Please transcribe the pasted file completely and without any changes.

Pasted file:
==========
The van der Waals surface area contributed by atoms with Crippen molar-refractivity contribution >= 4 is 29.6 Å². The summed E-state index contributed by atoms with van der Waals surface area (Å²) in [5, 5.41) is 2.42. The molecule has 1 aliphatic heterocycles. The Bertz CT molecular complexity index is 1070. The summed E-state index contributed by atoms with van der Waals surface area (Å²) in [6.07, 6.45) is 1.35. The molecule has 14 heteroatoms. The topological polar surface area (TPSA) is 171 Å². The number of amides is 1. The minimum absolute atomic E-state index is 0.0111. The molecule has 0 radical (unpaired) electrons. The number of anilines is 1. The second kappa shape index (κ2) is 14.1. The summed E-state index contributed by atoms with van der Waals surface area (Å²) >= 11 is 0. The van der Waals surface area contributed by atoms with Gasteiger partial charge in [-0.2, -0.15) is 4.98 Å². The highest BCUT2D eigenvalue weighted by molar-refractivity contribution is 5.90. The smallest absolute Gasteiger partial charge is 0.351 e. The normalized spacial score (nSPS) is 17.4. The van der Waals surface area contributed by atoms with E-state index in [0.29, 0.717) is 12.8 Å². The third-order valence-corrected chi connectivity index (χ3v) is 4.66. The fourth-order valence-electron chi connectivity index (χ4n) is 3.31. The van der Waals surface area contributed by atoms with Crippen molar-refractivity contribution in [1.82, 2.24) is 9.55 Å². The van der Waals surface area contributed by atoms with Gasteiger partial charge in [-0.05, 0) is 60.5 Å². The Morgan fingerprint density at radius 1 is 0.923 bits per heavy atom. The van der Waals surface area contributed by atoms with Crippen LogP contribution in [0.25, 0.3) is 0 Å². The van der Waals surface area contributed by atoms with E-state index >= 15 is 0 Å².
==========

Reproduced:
The van der Waals surface area contributed by atoms with Crippen molar-refractivity contribution >= 4 is 29.6 Å². The summed E-state index contributed by atoms with van der Waals surface area (Å²) in [5, 5.41) is 2.42. The molecule has 1 aliphatic heterocycles. The Bertz CT molecular complexity index is 1070. The summed E-state index contributed by atoms with van der Waals surface area (Å²) in [6.07, 6.45) is 1.35. The molecule has 14 heteroatoms. The topological polar surface area (TPSA) is 171 Å². The number of amides is 1. The minimum absolute atomic E-state index is 0.0111. The molecule has 0 radical (unpaired) electrons. The number of anilines is 1. The second kappa shape index (κ2) is 14.1. The summed E-state index contributed by atoms with van der Waals surface area (Å²) >= 11 is 0. The van der Waals surface area contributed by atoms with Gasteiger partial charge in [-0.2, -0.15) is 4.98 Å². The highest BCUT2D eigenvalue weighted by molar-refractivity contribution is 5.90. The smallest absolute Gasteiger partial charge is 0.351 e. The normalized spacial score (nSPS) is 17.4. The van der Waals surface area contributed by atoms with E-state index in [0.29, 0.717) is 12.8 Å². The third-order valence-corrected chi connectivity index (χ3v) is 4.66. The fourth-order valence-electron chi connectivity index (χ4n) is 3.31. The van der Waals surface area contributed by atoms with Crippen molar-refractivity contribution in [1.82, 2.24) is 9.55 Å². The van der Waals surface area contributed by atoms with Gasteiger partial charge in [-0.05, 0) is 60.5 Å². The Morgan fingerprint density at radius 1 is 0.923 bits per heavy atom. The van der Waals surface area contributed by atoms with Crippen LogP contribution in [0.25, 0.3) is 0 Å². The van der Waals surface area contributed by atoms with E-state index >= 15 is 0 Å².